The Change at C.A.O.
Now among the hottest of cigar brands, Nashville's C.A.O. began life as a pipe maker
From the Print Edition:
Andy Garcia, Mar/April 2004
A waitress brings another round of beers to the big table at El Torito, the best restaurant in Danlí, Honduras. The churrasco steak dinner is a recent memory, and the men reach for dark cigars as they continue talking about tobacco. The snap of several lighters is heard, then cigar smoke begins to rise as raindrops sneak through the leaky roof, plopping to the green tablecloth.
The party includes three career tobacco men, two with decades of experience, but the star of the table is one of the youngest men at the dinner—34-year-old Tim Ozgener. The wide-eyed, energetic former comedian comes to life in the dark of the room, bringing some of the men to tears with his jokes.
Ozgener once called the comedy clubs of California his home, but today he spends increasing time in Central America as a vice president of C.A.O. International Inc., the Nashville, Tennessee, company that owns some of the hotter brands on the American cigar market. Once a sleepy company that made most of its money from pipes and humidors, C.A.O. has redefined itself over the past decade, abandoning the humidor industry, pushing pipes to the back burner and immersing itself in the cigar business. The reason was simple economics.
“We started out with pipes, but pipes are now two percent of our business. If we were just pipes, I wouldn’t be here. As my dad says,” Ozgener explains, slipping effortlessly into an exaggerated version of his father’s accented voice, “‘Humidors don’t burn. Cigars burn, and then you have to replace them.’”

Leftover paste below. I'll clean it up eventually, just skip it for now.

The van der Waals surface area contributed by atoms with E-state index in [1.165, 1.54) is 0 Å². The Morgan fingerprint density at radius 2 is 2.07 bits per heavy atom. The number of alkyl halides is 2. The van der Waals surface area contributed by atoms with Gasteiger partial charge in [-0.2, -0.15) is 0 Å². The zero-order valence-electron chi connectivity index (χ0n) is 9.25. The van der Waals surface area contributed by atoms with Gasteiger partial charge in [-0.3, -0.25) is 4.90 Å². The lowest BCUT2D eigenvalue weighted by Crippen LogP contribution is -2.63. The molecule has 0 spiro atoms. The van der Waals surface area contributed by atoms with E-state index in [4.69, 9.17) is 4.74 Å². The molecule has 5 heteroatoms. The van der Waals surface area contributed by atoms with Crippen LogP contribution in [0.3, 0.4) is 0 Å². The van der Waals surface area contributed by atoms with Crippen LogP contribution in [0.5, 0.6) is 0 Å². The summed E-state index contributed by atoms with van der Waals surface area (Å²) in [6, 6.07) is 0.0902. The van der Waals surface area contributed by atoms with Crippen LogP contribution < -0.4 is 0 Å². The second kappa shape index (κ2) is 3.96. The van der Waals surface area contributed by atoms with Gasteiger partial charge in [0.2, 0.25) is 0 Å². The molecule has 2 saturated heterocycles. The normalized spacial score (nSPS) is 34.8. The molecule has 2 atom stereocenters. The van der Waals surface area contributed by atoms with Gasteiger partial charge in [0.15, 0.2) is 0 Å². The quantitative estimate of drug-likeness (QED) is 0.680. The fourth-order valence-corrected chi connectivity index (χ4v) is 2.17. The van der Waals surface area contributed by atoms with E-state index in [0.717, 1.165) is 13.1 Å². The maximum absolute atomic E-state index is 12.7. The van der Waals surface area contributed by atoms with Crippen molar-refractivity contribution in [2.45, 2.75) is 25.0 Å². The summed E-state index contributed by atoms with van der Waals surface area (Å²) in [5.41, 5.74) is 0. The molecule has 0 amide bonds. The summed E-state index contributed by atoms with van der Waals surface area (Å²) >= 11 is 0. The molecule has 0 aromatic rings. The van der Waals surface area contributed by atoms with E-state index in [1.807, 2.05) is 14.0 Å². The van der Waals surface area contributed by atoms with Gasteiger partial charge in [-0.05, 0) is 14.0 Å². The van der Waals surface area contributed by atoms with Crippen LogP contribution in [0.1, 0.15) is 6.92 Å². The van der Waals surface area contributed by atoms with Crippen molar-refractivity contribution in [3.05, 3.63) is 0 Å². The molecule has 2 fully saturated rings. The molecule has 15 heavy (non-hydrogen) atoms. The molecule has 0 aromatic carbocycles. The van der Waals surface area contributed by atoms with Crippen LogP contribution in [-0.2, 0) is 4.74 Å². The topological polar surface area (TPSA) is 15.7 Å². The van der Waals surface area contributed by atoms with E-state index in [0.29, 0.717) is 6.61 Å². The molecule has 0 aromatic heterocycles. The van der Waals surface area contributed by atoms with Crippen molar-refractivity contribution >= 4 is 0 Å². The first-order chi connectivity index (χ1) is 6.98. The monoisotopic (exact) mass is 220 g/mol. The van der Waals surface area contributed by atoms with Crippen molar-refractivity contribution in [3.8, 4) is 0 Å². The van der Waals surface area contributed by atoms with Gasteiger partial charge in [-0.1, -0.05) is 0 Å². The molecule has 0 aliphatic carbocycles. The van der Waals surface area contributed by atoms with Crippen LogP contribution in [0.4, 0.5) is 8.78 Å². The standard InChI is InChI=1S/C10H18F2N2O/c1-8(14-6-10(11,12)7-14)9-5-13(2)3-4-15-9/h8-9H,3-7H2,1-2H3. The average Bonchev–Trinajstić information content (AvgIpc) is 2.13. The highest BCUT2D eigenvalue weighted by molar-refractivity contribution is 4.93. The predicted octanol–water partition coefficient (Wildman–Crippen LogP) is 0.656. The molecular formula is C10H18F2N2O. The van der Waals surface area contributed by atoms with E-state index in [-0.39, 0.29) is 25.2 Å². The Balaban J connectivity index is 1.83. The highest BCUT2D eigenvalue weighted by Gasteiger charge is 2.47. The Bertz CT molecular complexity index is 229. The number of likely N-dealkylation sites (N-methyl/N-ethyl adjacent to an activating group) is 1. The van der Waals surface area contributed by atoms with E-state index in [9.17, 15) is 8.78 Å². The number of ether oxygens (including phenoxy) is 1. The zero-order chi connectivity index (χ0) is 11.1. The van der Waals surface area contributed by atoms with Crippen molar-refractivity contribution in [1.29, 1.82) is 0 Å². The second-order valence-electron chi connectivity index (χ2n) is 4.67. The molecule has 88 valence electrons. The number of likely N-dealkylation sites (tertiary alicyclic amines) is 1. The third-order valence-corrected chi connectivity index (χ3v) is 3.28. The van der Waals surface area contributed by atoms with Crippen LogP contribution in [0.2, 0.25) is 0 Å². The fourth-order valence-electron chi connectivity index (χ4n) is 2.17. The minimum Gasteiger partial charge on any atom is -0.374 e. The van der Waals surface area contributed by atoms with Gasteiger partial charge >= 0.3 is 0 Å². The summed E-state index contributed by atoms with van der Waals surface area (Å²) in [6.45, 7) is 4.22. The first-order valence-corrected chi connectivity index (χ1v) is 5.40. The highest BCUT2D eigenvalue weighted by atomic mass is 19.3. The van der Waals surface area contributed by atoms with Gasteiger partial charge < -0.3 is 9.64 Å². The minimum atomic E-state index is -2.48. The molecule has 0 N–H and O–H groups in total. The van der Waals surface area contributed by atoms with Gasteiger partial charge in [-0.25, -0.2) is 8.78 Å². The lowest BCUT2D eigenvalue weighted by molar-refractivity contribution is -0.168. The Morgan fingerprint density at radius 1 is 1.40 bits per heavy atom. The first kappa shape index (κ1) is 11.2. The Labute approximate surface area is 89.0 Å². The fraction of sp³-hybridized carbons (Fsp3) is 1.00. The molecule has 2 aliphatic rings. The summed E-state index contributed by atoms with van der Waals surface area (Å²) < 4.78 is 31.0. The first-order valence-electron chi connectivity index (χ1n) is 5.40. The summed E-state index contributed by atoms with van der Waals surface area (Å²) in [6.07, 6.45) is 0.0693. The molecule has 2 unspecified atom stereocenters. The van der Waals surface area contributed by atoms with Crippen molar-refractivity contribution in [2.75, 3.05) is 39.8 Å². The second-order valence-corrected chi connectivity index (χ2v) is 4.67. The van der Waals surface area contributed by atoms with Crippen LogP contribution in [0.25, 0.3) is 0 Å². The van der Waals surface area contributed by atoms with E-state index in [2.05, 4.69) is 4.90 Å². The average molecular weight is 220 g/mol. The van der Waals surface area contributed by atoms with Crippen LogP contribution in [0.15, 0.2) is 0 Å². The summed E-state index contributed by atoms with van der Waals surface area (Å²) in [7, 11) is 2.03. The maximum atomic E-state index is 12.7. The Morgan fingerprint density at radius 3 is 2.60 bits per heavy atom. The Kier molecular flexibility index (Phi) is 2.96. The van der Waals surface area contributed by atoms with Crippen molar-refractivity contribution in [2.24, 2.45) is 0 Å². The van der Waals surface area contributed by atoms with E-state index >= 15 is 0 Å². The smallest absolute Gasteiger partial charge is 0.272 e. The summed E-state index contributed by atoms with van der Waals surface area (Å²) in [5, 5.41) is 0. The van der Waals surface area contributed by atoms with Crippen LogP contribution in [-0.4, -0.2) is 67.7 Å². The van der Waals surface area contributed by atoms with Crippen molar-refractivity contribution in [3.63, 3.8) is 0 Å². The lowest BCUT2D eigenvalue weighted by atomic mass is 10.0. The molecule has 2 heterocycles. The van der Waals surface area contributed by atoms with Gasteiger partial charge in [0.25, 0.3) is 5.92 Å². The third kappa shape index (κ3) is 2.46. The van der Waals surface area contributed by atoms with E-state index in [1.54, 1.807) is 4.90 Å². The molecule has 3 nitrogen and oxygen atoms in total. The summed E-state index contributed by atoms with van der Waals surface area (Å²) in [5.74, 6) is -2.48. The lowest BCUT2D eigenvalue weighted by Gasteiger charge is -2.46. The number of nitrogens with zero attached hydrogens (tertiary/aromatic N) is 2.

Replacing them has kept the small, family-owned company busy. C.A.O. is privately held and doesn’t disclose sales figures, but Ozgener says cigar sales have quadrupled since 1998.
C.A.O. was created by Tim’s father, Cano (pronounced Johnno), an Armenian Turk with a penchant for smoking cigars and pipes. He favored meerschaums, the white pipes made from a claylike material called magnesium silicate. These porous pipes are often carved into shapes, some of them extremely ornate; the carvers of Ozgener’s native Turkey are particularly gifted at turning the pipes into works of art.
Cano, who emigrated to America in 1961, graduated from Columbia University as an engineering major and wished to stay in New York City, but that changed when he met Esen, his wife-to-be. “I love New York,” he says. “When you follow a woman in life, many strange things happen to you. She wanted to raise her family in a quiet place.”
That quiet place was the South. Ozgener moved to North Carolina in 1964, then to Nashville in 1968, working as an engineer at DuPont. A natural tinkerer, he began modifying the stems of pipes to improve their performance, sold a few to friends and tobacconists, and created a business in 1968. “My father basically started C.A.O. from the basement of his house,” says Tim. In 1977, he left his high-paying job at DuPont to form his own company, naming it after his initials.
C.A.O. made a first attempt at the cigar business, in 1980, with a brand called Casa de Manuel. “We learned everything not to do,” says Cano. Consistency problems compounded the difficulties of a dying market, and Cano retreated to pipes and the company’s fledgling humidor business. C.A.O.’s first humidors were antique boxes that the company retrofitted with humidification devices, and later it had humidors made specifically for C.A.O. by local Nashville artisans. The company even had its own humidification system. In 1995, C.A.O. began to sell cigars again, a Honduran smoke made by Nestor Plasencia called simply C.A.O.
The cigar boom was in full swing, and getting a consistent product wasn’t easy. The early C.A.O.s didn’t light the world on fire. Tim remembers being embarrassed during his visits to retailers. “The guys would say, ‘Tim, we like you, but look at this box of C.A.O. cigars.’ One would be chestnut-brown, the other would be yellow.”
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